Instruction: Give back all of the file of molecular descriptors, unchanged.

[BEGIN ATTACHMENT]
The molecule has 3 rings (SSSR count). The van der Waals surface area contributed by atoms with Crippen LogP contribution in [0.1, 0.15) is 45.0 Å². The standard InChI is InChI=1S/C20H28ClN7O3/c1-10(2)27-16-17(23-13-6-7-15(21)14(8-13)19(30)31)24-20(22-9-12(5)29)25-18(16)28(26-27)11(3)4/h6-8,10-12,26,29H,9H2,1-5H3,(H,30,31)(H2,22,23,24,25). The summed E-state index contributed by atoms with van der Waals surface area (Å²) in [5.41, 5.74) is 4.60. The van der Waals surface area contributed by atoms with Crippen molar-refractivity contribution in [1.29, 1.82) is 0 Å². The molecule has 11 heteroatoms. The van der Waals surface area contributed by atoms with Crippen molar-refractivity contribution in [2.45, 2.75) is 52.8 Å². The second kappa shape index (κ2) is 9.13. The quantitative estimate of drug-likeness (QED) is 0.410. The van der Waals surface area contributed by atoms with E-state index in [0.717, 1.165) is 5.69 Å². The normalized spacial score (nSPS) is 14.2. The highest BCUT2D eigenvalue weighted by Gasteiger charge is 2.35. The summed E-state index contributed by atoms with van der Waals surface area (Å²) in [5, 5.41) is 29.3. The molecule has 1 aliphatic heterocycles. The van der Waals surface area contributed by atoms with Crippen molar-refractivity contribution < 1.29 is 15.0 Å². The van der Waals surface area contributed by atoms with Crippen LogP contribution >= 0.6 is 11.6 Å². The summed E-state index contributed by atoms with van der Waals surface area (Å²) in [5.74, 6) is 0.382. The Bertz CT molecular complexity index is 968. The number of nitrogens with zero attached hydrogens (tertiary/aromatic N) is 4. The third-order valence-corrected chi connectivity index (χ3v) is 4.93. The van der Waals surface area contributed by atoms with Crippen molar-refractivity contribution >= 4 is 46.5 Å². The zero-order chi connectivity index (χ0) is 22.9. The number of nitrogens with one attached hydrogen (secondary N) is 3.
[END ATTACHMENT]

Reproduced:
The molecule has 3 rings (SSSR count). The van der Waals surface area contributed by atoms with Crippen LogP contribution in [0.1, 0.15) is 45.0 Å². The standard InChI is InChI=1S/C20H28ClN7O3/c1-10(2)27-16-17(23-13-6-7-15(21)14(8-13)19(30)31)24-20(22-9-12(5)29)25-18(16)28(26-27)11(3)4/h6-8,10-12,26,29H,9H2,1-5H3,(H,30,31)(H2,22,23,24,25). The summed E-state index contributed by atoms with van der Waals surface area (Å²) in [5.41, 5.74) is 4.60. The van der Waals surface area contributed by atoms with Crippen molar-refractivity contribution in [1.29, 1.82) is 0 Å². The molecule has 11 heteroatoms. The van der Waals surface area contributed by atoms with Crippen molar-refractivity contribution in [2.45, 2.75) is 52.8 Å². The second kappa shape index (κ2) is 9.13. The quantitative estimate of drug-likeness (QED) is 0.410. The van der Waals surface area contributed by atoms with E-state index in [0.717, 1.165) is 5.69 Å². The normalized spacial score (nSPS) is 14.2. The highest BCUT2D eigenvalue weighted by Gasteiger charge is 2.35. The summed E-state index contributed by atoms with van der Waals surface area (Å²) in [5, 5.41) is 29.3. The molecule has 1 aliphatic heterocycles. The van der Waals surface area contributed by atoms with Crippen molar-refractivity contribution < 1.29 is 15.0 Å². The van der Waals surface area contributed by atoms with Crippen LogP contribution >= 0.6 is 11.6 Å². The summed E-state index contributed by atoms with van der Waals surface area (Å²) in [5.74, 6) is 0.382. The Bertz CT molecular complexity index is 968. The number of nitrogens with zero attached hydrogens (tertiary/aromatic N) is 4. The third-order valence-corrected chi connectivity index (χ3v) is 4.93. The van der Waals surface area contributed by atoms with Crippen molar-refractivity contribution >= 4 is 46.5 Å². The zero-order chi connectivity index (χ0) is 22.9. The number of nitrogens with one attached hydrogen (secondary N) is 3.